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Painting With Water Soluble or Water Mixable Oils

What are water soluble oils like to use? Find out with these first-hand accounts

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Oil painting purists may shudder at the thought, but water soluble oils are here to stay, not least because it enables people allergic to solvents to use oils. But what are water soluble oils like to use compared with traditional oils? What are water soluble oils like to use? Find out with these first-hand accounts from various artists who use water soluble oils.

Reasons for Using Water Soluble Oils
I have been working with water-based oil paints for a few years now. Because my studio is within my house, I wanted to find something that didn't smell of turps. I have worked with acrylics also, but on certain pictures I do not like that flat look they sometimes give a painting. -- Pauline Dickerson

What’s the Difference Between Water Soluble Oils and Acrylics?
Water soluble oils are water mixable, not water based. Big difference. They are real oils with two ways (that I know of) of making them. One is to add detergent to oils to allow the water and oils to get along with one another, the other way involves using different ingredients. -- Michael9

The main difference is drying time; acrylics dry very rapidly and give relatively little working time, whereas water soluble oils dry more slowly, like traditional oils, giving you more working time. – Agatha210

The character of the water soluble oils is very similar to oil based paints. They seem to give you excellent depth of color. You can use the same medium as you would with oils. Or you can use water, each can give you a variety of looks. The spread ability and colors remain the same.-- Pauline Dickerson

Cleaning Up Water Soluble Oils
Water soluble oils are a lot easier to clean up after. – Starrpoint

I especially enjoy the ease of cleaning the brushes when using water soluble oils, no more of that stubborn color on your hands, brushes or clothes, soap and water does the trick. -- Pauline Dickerson

You can clean your brushes with oil, which removes the paint, then follow up with soap,and water. I have been doing that for a long time now, and it really works great. -- R. S.

Drying Time of Water Soluble Oils
The drying time is similar to oils so you have time to work the image to your satisfaction. -- Pauline Dickerson

Drying time depends on what you use. I find if you use the water it dries a lot faster, if you use the oil it takes a little time and stays sticky until totally dry. -- Tootsiecat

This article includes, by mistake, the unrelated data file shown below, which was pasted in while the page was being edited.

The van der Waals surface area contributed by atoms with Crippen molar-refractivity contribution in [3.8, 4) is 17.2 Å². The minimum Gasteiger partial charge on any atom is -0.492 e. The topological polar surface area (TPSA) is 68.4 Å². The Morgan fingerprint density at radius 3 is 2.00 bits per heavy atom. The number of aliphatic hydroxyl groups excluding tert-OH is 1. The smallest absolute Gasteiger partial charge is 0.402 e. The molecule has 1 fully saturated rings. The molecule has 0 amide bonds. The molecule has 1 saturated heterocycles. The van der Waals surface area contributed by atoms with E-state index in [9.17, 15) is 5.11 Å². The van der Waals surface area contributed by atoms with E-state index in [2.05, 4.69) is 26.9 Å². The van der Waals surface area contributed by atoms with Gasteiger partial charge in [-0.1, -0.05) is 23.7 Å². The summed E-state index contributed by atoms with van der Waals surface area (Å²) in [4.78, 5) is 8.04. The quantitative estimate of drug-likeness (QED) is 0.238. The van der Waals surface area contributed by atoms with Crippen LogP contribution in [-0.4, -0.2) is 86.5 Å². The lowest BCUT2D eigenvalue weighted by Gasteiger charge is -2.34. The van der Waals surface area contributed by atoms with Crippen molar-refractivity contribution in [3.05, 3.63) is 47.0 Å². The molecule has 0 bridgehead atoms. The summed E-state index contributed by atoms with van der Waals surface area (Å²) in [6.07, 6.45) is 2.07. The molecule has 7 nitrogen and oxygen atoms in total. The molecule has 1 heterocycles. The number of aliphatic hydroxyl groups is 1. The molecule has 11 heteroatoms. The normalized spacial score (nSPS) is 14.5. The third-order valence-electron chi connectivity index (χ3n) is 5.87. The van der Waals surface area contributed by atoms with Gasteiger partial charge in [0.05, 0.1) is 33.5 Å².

The drying time of water soluble oils is not significantly faster then with traditional oils, but it is faster. Since I tend to work a long time on my painting, the long drying time of oils is not a problem for me. -- Starrpoint

I use Windsor and Newton, plus a few others as additions. Mine dry in about two to three days or a week. The most it's taken is two weeks. Thicker takes longer. With the fast drying medium available from Windsor and Newton I have had them dry in a shorter time. -- Michael9

Working With Water Soluble Oils
From what I remember from using standard oils there really is not that much of a difference between them and waterbased except the odour is much lower using water instead of turps. There is a slight odour from the paint but not as bad and clean up is a breeze, soap and water! They also have water soluble oil mediums (linseed) which can be mixed with your oils. I like working with it and its much better for your health. Buy a small tube and try it you have nothing to lose. -- Tootsiecat

Water soluble oils do blend a little faster, which can be a problem when you are shading from light to dark. It take a little work to keep your shading distinct and gradual. I had a little trouble getting the depth of my paintings right, but I think it is more a matter of getting experience with these paints and then a problem with the media. Water soluble oils do seem a little thinner. I use sponges and rags sometimes, and the water soluble oils lend themselves to this very well. -- Starrpoint

You can get by with adding other paints and additives, but it's best to try it out first before you put it on a painting. The "allowable" ratio is about 25 per cent. Better to go under. I have mixed stuff for oil, acrylic, and watercolor with them with no ill affects. Classico Acqua states in their brochures that you can mix any thing with theirs. If you mix regular oils or their additives with them and go beyond the 25 per cent you lose the water-mixable qualities and they are then regular oils. -- Michael9

Colours available in Water Soluble Oils
I have noticed that some of the deeper colors, such as viridian green and colbalt blue seem a little more transparent then their oil-based counterparts. -- Starrpoint

How Well Do Water Soluble Oils Painting Last?
I have only been using water soluble oils for a few years, so I can't say a lot about wear. They seem to be hold up quite well, even the painting in which I mixed water based with oil based (the paints say you can do this). -- Starrpoint

I have gone over unfinished paintings after a few months so far with no problem. – Tootsiecat

See Also:
What Brand of Water Soluble Oils is Best?

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